Case Study: An OB Catastrophe

Updated | Published
by juan de la cruz juan de la cruz, MSN, RN, NP (Guide)

Specializes in APRN, Adult Critical Care, General Cardiology. Has 30 years experience.

The following is a case simulation involving a patient initially encountered in Labor and Delivery. While the initial encounter occurred in a specific setting, this particular case will evolve and include transitions to various specialty areas over the healthcare continuum.

Can you solve this obstetrical case study?

Case Study: An OB Catastrophe

Case Study Objectives

  1. Present a simulated case as it evolves over time.
  2. Encourage open discussion from nurses that represent a variety of specialties.
  3. Promote learning based on the:
    • details of the case
    • evaluation of the data
    • known interventions in order to provide holistic care
  4. Recognize maternal morbidity and mortality as a serious public health issue facing the world.

Introduction

The initial presentation that will proceed is meant to set the tone for the next set of events that will occur. I would like to preface by saying that this particular part of the case is where I have no actual nursing experience so I encourage colleagues who work in this specialty area to chime in with their responses.

Let's keep this lively, but also make sure we are respectful of each other.  Remember that we work in different hospitals and protocols may be different.  Also, be aware that while the following scenario seems "garden variety", it will get more "exciting" as we move along.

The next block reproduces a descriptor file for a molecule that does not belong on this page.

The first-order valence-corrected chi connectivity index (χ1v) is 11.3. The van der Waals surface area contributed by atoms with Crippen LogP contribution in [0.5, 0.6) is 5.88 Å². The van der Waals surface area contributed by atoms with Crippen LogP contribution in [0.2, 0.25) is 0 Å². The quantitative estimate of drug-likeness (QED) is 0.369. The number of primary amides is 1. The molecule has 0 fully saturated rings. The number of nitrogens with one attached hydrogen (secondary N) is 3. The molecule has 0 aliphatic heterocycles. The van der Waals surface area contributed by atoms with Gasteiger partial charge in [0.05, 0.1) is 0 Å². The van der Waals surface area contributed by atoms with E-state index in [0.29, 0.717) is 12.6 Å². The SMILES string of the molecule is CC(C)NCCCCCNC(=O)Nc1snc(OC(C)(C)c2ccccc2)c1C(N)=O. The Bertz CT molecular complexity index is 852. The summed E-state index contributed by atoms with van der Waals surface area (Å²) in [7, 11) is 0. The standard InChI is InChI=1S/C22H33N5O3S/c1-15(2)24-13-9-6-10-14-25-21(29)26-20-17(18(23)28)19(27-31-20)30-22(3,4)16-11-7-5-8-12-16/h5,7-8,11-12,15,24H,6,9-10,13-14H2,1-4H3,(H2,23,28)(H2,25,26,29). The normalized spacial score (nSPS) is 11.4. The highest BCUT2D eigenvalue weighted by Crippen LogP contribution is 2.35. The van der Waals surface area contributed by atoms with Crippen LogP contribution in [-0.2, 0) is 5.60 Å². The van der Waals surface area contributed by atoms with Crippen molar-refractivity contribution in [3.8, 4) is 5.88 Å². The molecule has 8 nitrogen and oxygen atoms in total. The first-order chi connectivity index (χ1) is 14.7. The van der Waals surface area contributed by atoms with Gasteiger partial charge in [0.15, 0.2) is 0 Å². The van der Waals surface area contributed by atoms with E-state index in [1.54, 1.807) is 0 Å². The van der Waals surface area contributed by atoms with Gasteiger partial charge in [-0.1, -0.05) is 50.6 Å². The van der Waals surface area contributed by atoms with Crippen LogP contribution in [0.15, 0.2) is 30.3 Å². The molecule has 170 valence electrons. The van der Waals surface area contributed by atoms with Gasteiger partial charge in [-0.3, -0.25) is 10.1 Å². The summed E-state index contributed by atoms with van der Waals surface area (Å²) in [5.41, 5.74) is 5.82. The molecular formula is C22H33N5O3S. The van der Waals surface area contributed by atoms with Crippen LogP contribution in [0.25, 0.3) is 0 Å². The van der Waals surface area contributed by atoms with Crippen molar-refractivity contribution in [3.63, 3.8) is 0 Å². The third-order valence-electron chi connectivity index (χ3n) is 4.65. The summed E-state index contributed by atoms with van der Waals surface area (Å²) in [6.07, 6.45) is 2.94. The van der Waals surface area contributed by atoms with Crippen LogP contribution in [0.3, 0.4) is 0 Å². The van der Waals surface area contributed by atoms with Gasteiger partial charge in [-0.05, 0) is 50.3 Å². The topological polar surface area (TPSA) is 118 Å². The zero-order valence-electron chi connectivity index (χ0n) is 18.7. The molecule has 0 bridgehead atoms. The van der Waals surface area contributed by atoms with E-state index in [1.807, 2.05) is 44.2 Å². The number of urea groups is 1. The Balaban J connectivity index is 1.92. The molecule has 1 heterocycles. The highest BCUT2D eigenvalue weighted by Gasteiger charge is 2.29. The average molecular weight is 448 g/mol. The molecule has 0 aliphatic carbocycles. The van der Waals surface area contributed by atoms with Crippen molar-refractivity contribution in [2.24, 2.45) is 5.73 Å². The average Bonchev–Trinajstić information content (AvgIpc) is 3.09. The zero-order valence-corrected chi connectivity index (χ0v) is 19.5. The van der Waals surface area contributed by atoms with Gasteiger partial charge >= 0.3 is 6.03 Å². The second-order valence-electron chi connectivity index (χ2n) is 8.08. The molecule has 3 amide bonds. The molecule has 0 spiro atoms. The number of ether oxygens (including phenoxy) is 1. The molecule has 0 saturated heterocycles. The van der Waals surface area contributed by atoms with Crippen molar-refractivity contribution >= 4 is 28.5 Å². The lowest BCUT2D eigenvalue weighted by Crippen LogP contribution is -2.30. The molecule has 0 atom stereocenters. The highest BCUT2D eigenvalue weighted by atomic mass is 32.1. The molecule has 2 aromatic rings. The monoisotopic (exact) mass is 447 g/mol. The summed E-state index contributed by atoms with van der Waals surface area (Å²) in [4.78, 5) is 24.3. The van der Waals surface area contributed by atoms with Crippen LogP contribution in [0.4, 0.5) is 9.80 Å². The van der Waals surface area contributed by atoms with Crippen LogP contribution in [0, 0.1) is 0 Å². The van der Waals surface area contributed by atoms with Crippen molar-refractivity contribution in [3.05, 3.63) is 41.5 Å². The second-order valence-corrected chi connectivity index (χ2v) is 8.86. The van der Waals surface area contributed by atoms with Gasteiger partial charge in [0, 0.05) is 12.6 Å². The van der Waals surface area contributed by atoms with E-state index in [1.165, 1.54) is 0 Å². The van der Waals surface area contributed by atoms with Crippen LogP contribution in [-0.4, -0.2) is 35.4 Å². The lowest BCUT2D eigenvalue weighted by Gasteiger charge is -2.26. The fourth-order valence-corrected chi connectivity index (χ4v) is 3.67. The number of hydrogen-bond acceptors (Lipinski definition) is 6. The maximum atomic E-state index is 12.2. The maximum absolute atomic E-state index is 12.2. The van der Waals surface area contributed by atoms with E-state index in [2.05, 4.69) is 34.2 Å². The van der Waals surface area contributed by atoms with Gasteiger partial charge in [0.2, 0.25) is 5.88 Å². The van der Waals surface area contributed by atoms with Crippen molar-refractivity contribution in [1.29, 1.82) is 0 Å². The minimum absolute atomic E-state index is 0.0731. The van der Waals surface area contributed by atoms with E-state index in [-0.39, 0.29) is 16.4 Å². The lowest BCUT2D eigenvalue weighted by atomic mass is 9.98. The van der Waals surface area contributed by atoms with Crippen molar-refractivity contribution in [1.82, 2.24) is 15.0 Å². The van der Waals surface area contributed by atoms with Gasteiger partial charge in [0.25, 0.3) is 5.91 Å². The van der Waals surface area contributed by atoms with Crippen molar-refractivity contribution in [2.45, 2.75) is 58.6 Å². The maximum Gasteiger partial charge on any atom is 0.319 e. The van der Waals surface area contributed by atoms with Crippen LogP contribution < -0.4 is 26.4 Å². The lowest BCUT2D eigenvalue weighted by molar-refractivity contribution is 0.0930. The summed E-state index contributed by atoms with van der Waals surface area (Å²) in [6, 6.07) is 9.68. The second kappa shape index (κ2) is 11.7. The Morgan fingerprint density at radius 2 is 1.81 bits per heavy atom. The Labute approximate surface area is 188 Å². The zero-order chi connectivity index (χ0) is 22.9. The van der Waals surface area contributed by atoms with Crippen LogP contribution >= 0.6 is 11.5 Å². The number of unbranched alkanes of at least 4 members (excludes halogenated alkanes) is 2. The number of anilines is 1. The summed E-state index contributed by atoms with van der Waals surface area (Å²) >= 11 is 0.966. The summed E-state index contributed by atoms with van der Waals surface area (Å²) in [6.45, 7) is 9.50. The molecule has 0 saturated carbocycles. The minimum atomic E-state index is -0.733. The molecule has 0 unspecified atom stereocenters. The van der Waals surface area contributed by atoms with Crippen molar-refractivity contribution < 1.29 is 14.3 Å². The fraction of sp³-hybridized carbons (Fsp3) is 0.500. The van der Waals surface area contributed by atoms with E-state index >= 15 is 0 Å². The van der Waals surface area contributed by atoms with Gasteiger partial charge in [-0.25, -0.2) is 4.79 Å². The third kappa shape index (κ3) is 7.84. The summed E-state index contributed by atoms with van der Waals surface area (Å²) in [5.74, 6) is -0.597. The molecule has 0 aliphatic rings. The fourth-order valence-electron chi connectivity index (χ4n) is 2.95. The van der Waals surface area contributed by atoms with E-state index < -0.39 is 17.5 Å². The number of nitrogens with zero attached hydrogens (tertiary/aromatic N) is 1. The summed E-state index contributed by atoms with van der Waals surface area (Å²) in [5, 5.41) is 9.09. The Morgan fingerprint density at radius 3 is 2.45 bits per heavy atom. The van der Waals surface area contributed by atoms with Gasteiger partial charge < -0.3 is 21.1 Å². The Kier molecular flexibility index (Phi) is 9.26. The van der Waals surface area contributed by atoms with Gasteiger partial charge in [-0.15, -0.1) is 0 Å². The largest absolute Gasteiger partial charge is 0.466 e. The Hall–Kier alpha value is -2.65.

Case Specifics

History / Presentation

EJ is a 32-year old, Gravida 4 Para 2, at 34 weeks and 2 days gestational age. She has no chronic medical problems but admits to current tobacco smoking since age 17.  She says that she has been trying to quit and has cut back her smoking to 2-3 cigarettes a day.  She lives with her husband and two children ages 3 and 5 in a 2-bedroom apartment. 

She receives prenatal care at an urban Federally Qualified Healthcare Center (FQHC).  She previously worked as a server at a restaurant but has become unemployed for a couple of months due to restaurant closures from the coronavirus pandemic.  She has good family support from her parents and her husband, RJ, who is a delivery truck driver.  She is insured through her husband's coverage. 

Today, she called her Women's Health Nurse Practitioner (WHNP) when she experienced a gush of watery fluid from her vagina while playing with her children.  She was told to come to OB Triage at the nearby Tertiary Medical Center Antepartum Unit.  Upon presentation, she was seen by the OB Triage nurse who found her anxious but well-appearing.